Actors who participated in the development of Hamilton will be compensated for their contribution under an agreement announced Friday between lead producer Jeffrey Seller and Ronald Shechtman, a prominent New York City labor lawyer. The agreement, Shechtman told Deadline, “is made compelling by setting another precedent in the evolution of actors participating in the success of a show they helped to develop at a time when revenues are so much higher than ever before.”
“It was not an adversarial process,” added Shechtman, a managing partner at Pryor Cashman LLP. “The resolution we reached came ultimately from a common ground shared by both the actors and producer Jeffrey Seller.”
Hamilton opened last summer on Broadway after a sold-out run at the Public Theater significantly underwritten by Seller and his partners. It has gone on to become the biggest hit in years, often grossing $1.7 million each week before credit card and other fixed fees at the Nederlander Organization’s Richard Rodgers Theatre. After payment of rent, royalties and other expenses, the musical is generating profit of nearly half the gross. The show already has repaid its total capitalization of $12.5 million and boasts advance ticket sales of over $60 million.
The show — with book, music and lyrics by Lin-Manuel Miranda, who also stars in the title role — is the odds-on favorite to win the Pulitzer Prize for Drama on Monday and will certainly be the new musical to beat at the Tony Awards in June.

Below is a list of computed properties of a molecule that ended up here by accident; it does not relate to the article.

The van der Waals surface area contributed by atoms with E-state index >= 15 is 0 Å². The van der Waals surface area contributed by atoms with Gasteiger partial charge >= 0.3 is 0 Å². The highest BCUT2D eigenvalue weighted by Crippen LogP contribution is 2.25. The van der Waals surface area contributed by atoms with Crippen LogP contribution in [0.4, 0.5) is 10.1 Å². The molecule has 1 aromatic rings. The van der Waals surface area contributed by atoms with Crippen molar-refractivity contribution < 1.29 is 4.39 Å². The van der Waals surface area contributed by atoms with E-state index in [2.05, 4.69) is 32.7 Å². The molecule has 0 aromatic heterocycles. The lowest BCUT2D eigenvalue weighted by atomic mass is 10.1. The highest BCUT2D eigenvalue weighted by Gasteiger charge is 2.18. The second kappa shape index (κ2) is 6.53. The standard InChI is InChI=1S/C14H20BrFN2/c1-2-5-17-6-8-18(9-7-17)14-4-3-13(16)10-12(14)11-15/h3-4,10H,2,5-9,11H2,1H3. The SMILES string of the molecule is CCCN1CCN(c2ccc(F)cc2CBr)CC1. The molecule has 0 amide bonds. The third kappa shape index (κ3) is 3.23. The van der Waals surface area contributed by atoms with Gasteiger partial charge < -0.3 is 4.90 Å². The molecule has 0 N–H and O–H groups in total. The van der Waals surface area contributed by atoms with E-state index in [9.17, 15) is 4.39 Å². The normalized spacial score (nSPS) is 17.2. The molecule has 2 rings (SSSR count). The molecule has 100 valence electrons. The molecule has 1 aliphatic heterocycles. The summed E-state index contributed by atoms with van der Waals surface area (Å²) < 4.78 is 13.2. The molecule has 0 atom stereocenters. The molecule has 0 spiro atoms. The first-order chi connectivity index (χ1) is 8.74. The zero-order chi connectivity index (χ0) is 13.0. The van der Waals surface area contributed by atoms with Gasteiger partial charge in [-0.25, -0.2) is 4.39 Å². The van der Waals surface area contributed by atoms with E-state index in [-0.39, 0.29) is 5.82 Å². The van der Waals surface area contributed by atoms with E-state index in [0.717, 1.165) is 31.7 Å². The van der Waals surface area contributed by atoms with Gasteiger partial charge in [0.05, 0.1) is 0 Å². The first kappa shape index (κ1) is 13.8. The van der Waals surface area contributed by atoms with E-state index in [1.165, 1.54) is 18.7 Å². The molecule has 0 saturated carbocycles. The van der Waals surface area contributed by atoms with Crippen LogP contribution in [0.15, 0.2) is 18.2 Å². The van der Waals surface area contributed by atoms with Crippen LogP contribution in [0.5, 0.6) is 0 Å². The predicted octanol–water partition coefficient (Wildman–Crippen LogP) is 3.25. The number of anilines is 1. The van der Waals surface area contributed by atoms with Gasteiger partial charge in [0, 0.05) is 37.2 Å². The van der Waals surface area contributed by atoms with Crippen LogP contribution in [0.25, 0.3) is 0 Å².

Shechtman’s reference to the agreement as part of an evolution in compensating early participants in a show is certainly apt: As long ago as the 1970s, Actors’ Equity waged war on the Dramatists Guild over payment to actors and stage managers in productions mounted under the union’s workshop code. In those days, actors got car fare if they were lucky, and the union wanted to secure right of first refusal and participation in profits when a show went on to a commercial production — money that originally would have come out of the playwrights’ future earnings on the work.
Also during that period, perhaps the most famous workshop in Broadway history — A Chorus Line, which also was developed at the Public Theater — moved to Broadway, won the Pulitzer Prize and nine Tony Awards including Best Musical and went on to become one of the most profitable shows ever. Creator and director/choreographer Michael Bennett, responding to protests from company members who originally signed away their profit-participation rights for $1 each, agreed to payments of as much as $10,000 per year to the “gypsies” in the original workshops.
Similar protests have been brewing among the Hamilton cast for months. Details of the payments have not been settled, Shechtman said. Still unclear is where the money for the payments will come from. Broadway productions have obligations to many levels of participants, from producers and investors who share in profits after expenses to the royalty pool comprising the authors, designers, musical director and other creatives involved in the show, to the theater owner. But few shows ever have as much cash to divide up as Hamilton, and it’s most likely that the new payments will come out of the producers’ share. Whether Miranda follows the late Bennett’s lead in also taking part in the distribution of money isn’t determined.
A similar arrangement has benefitted actors who participated in the workshops and pre-Broadway run of the Street’s last blockbuster, The Book of Mormon. In that case, however, the plan was worked out as part of the original agreement with the producers.